So onto career prospects and the need for new skills. Interestingly, according to the UK Civil Society Almanac 2020, employees in the sector are highly educated, with over half of the workforce being educated to degree level of higher, similar to the public sector and much higher than in the private sector. What also stands out is that reported skills gaps are lower than the other sectors, however the skills gaps that do exist contrast with other sectors, mainly focusing on hard skills such as complex analytical, operational and digital skills, and on soft skills most particularly self-management and management and leadership. This mirrors my own experience which can be explained in part by the starting point generally being that the charity and its people tend to be for society first, and a business second.
But of course, despite the social drivers, CVS organisations are economic structures – they are businesses: they employ people, they manage finance, they market, they manage facilities and IT, they develop operating models that enable services to be delivered. Although this is evolving, the culture of resisting ‘behaving’ like a business, combined with skills gaps that potentially get in the way of innovation, marketing and strategic change, present a significant barrier to survival and growth for many. However it must also be said, as someone who has worked in both the private and the community and voluntary sector, running a social business is far more complex than its private counterparts – at the very least because your main customer is highly unlikely to be able to pay for what you have to offer.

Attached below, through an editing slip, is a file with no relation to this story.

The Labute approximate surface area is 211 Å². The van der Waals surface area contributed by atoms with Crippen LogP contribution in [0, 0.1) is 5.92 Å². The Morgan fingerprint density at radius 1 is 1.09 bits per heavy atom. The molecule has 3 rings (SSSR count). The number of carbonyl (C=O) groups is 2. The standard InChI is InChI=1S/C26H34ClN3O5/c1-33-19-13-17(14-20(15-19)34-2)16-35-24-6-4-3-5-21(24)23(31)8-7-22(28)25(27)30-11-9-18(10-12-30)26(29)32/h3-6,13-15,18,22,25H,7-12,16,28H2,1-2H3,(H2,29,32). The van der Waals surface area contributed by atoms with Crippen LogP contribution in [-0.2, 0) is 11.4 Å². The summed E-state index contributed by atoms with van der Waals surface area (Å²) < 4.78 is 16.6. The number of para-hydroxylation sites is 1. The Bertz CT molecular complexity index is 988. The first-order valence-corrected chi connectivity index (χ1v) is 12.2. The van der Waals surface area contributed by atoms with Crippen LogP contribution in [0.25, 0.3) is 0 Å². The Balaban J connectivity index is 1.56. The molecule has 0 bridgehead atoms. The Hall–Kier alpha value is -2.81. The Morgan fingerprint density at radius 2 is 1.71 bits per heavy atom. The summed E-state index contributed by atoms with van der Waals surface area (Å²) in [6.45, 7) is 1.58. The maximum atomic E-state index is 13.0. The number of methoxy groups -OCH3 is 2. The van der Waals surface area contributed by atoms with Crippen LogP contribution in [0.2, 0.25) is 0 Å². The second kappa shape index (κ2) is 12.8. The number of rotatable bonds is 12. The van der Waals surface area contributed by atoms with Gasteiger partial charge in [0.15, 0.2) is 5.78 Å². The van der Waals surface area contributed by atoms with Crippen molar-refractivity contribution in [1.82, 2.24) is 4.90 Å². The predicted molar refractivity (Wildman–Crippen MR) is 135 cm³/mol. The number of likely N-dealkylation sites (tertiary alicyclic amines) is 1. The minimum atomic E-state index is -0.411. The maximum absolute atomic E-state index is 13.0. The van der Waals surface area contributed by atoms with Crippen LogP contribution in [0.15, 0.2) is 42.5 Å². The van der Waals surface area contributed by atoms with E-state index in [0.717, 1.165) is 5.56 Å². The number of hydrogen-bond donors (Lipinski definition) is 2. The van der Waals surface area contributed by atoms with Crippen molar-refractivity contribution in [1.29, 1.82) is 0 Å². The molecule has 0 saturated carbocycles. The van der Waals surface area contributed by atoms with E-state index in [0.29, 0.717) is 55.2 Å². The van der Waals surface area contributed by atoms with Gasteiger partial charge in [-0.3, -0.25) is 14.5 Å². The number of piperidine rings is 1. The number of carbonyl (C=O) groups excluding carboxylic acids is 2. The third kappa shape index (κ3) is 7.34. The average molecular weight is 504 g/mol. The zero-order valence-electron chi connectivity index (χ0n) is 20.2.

If we can get over this stand-off, a significant opportunity does exist for a heightened focus on leadership and management development across the sector (not necessarily delivered by those already in the sector), and a call for collaboration with the buoyant and growing digital sector, to uplift the capability of the CVS to build its efficiency and its ability to compete.
A word about volunteering
Volunteering and employability do go hand in hand, both with respect to presenting opportunities for acquiring work experience and employment-related skills and assets, and as a direct route into employment. As an example, over 20% of paid employees at Citizens Advice Gateshead, the parent charity of Society Matters cic, started with the charity as a volunteer.